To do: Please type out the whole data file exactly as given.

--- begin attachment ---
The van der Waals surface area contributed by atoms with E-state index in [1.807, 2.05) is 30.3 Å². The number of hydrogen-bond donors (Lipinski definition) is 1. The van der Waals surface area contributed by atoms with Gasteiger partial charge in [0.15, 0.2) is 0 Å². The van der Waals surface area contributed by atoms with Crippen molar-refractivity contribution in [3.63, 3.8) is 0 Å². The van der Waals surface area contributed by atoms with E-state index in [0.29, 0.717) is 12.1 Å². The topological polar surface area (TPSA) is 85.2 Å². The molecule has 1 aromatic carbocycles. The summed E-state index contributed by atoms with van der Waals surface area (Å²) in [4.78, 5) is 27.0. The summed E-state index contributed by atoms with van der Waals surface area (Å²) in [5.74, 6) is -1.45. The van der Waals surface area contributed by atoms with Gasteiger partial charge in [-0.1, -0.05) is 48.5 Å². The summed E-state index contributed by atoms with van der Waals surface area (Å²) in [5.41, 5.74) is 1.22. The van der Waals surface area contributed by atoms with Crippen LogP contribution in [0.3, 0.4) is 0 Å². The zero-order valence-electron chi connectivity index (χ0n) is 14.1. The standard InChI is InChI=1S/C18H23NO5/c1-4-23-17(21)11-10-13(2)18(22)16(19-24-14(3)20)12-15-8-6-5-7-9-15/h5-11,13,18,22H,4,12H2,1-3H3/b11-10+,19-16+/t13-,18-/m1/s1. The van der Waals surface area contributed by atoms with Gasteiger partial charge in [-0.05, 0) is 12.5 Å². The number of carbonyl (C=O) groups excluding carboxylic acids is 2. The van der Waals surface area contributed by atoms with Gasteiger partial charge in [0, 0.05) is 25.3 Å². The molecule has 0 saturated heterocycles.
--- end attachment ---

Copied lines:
The van der Waals surface area contributed by atoms with E-state index in [1.807, 2.05) is 30.3 Å². The number of hydrogen-bond donors (Lipinski definition) is 1. The van der Waals surface area contributed by atoms with Gasteiger partial charge in [0.15, 0.2) is 0 Å². The van der Waals surface area contributed by atoms with Crippen molar-refractivity contribution in [3.63, 3.8) is 0 Å². The van der Waals surface area contributed by atoms with E-state index in [0.29, 0.717) is 12.1 Å². The topological polar surface area (TPSA) is 85.2 Å². The molecule has 1 aromatic carbocycles. The summed E-state index contributed by atoms with van der Waals surface area (Å²) in [4.78, 5) is 27.0. The summed E-state index contributed by atoms with van der Waals surface area (Å²) in [5.74, 6) is -1.45. The van der Waals surface area contributed by atoms with Gasteiger partial charge in [-0.1, -0.05) is 48.5 Å². The summed E-state index contributed by atoms with van der Waals surface area (Å²) in [5.41, 5.74) is 1.22. The van der Waals surface area contributed by atoms with Crippen LogP contribution in [0.3, 0.4) is 0 Å². The zero-order valence-electron chi connectivity index (χ0n) is 14.1. The standard InChI is InChI=1S/C18H23NO5/c1-4-23-17(21)11-10-13(2)18(22)16(19-24-14(3)20)12-15-8-6-5-7-9-15/h5-11,13,18,22H,4,12H2,1-3H3/b11-10+,19-16+/t13-,18-/m1/s1. The van der Waals surface area contributed by atoms with Gasteiger partial charge in [-0.05, 0) is 12.5 Å². The number of carbonyl (C=O) groups excluding carboxylic acids is 2. The van der Waals surface area contributed by atoms with Gasteiger partial charge in [0, 0.05) is 25.3 Å². The molecule has 0 saturated heterocycles.